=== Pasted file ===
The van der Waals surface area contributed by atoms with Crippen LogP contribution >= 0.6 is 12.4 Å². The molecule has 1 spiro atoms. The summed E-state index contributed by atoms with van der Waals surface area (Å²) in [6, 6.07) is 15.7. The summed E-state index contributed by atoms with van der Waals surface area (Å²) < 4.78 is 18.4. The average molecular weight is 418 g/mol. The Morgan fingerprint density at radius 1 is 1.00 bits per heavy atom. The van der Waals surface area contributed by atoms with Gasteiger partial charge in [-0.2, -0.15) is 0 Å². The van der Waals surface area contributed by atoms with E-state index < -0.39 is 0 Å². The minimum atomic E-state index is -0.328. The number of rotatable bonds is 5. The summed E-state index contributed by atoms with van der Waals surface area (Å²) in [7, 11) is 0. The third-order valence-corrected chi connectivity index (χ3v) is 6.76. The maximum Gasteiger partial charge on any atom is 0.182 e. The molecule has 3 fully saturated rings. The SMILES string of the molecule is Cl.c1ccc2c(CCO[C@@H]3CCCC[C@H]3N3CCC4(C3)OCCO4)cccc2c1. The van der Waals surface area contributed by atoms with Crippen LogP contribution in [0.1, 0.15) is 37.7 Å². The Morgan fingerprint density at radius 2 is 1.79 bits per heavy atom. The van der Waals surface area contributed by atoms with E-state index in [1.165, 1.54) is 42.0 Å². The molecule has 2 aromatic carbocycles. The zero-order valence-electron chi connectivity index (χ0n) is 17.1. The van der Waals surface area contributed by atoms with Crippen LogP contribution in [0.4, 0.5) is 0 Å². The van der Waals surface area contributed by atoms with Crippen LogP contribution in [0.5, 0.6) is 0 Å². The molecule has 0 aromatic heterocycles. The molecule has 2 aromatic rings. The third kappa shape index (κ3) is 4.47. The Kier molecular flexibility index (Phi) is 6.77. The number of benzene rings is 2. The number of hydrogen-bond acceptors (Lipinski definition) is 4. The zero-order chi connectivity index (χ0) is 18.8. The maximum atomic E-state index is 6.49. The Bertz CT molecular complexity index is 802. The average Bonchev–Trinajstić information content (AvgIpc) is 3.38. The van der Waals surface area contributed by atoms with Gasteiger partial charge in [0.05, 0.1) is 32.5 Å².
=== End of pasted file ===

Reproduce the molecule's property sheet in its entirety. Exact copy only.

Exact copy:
The van der Waals surface area contributed by atoms with Crippen LogP contribution >= 0.6 is 12.4 Å². The molecule has 1 spiro atoms. The summed E-state index contributed by atoms with van der Waals surface area (Å²) in [6, 6.07) is 15.7. The summed E-state index contributed by atoms with van der Waals surface area (Å²) < 4.78 is 18.4. The average molecular weight is 418 g/mol. The Morgan fingerprint density at radius 1 is 1.00 bits per heavy atom. The van der Waals surface area contributed by atoms with Gasteiger partial charge in [-0.2, -0.15) is 0 Å². The van der Waals surface area contributed by atoms with E-state index < -0.39 is 0 Å². The minimum atomic E-state index is -0.328. The number of rotatable bonds is 5. The summed E-state index contributed by atoms with van der Waals surface area (Å²) in [7, 11) is 0. The third-order valence-corrected chi connectivity index (χ3v) is 6.76. The maximum Gasteiger partial charge on any atom is 0.182 e. The molecule has 3 fully saturated rings. The SMILES string of the molecule is Cl.c1ccc2c(CCO[C@@H]3CCCC[C@H]3N3CCC4(C3)OCCO4)cccc2c1. The van der Waals surface area contributed by atoms with Crippen LogP contribution in [0.1, 0.15) is 37.7 Å². The Morgan fingerprint density at radius 2 is 1.79 bits per heavy atom. The van der Waals surface area contributed by atoms with E-state index in [1.165, 1.54) is 42.0 Å². The molecule has 2 aromatic carbocycles. The zero-order valence-electron chi connectivity index (χ0n) is 17.1. The van der Waals surface area contributed by atoms with Crippen LogP contribution in [0.4, 0.5) is 0 Å². The van der Waals surface area contributed by atoms with Crippen LogP contribution in [0.5, 0.6) is 0 Å². The molecule has 0 aromatic heterocycles. The molecule has 2 aromatic rings. The third kappa shape index (κ3) is 4.47. The Kier molecular flexibility index (Phi) is 6.77. The number of benzene rings is 2. The number of hydrogen-bond acceptors (Lipinski definition) is 4. The zero-order chi connectivity index (χ0) is 18.8. The maximum atomic E-state index is 6.49. The Bertz CT molecular complexity index is 802. The average Bonchev–Trinajstić information content (AvgIpc) is 3.38. The van der Waals surface area contributed by atoms with Gasteiger partial charge in [0.05, 0.1) is 32.5 Å².